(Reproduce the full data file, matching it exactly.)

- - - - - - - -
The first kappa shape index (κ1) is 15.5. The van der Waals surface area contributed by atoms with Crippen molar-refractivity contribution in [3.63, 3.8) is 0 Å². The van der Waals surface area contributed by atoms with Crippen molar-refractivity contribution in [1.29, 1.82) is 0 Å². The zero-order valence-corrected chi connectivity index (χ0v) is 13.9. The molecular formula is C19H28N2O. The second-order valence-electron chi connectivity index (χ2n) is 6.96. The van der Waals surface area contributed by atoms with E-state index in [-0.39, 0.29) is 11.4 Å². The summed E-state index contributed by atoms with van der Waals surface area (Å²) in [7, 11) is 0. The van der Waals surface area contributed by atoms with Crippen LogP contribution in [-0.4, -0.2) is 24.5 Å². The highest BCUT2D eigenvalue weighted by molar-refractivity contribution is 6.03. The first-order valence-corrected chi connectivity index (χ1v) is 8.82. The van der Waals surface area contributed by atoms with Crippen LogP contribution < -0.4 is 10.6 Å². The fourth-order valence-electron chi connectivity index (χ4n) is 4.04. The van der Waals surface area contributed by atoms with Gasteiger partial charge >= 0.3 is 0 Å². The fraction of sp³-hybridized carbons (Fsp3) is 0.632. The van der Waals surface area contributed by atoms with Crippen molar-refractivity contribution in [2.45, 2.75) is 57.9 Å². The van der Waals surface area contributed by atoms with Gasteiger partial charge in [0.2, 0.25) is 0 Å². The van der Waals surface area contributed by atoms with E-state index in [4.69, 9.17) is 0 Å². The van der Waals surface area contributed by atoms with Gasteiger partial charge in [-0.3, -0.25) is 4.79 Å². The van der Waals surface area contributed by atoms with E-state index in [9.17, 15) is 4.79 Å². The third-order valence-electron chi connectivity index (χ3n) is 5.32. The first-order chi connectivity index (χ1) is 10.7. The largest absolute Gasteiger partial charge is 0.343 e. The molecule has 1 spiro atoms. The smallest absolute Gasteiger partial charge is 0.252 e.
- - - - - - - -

The first kappa shape index (κ1) is 15.5. The van der Waals surface area contributed by atoms with Crippen molar-refractivity contribution in [3.63, 3.8) is 0 Å². The van der Waals surface area contributed by atoms with Crippen molar-refractivity contribution in [1.29, 1.82) is 0 Å². The zero-order valence-corrected chi connectivity index (χ0v) is 13.9. The molecular formula is C19H28N2O. The second-order valence-electron chi connectivity index (χ2n) is 6.96. The van der Waals surface area contributed by atoms with E-state index in [-0.39, 0.29) is 11.4 Å². The summed E-state index contributed by atoms with van der Waals surface area (Å²) in [7, 11) is 0. The van der Waals surface area contributed by atoms with Crippen LogP contribution in [-0.4, -0.2) is 24.5 Å². The highest BCUT2D eigenvalue weighted by molar-refractivity contribution is 6.03. The first-order valence-corrected chi connectivity index (χ1v) is 8.82. The van der Waals surface area contributed by atoms with Crippen LogP contribution < -0.4 is 10.6 Å². The fourth-order valence-electron chi connectivity index (χ4n) is 4.04. The van der Waals surface area contributed by atoms with Gasteiger partial charge >= 0.3 is 0 Å². The fraction of sp³-hybridized carbons (Fsp3) is 0.632. The van der Waals surface area contributed by atoms with Crippen molar-refractivity contribution in [2.45, 2.75) is 57.9 Å². The van der Waals surface area contributed by atoms with Gasteiger partial charge in [0.2, 0.25) is 0 Å². The van der Waals surface area contributed by atoms with E-state index in [4.69, 9.17) is 0 Å². The van der Waals surface area contributed by atoms with Gasteiger partial charge in [-0.3, -0.25) is 4.79 Å². The van der Waals surface area contributed by atoms with E-state index in [9.17, 15) is 4.79 Å². The third-order valence-electron chi connectivity index (χ3n) is 5.32. The first-order chi connectivity index (χ1) is 10.7. The largest absolute Gasteiger partial charge is 0.343 e. The molecule has 1 spiro atoms. The smallest absolute Gasteiger partial charge is 0.252 e.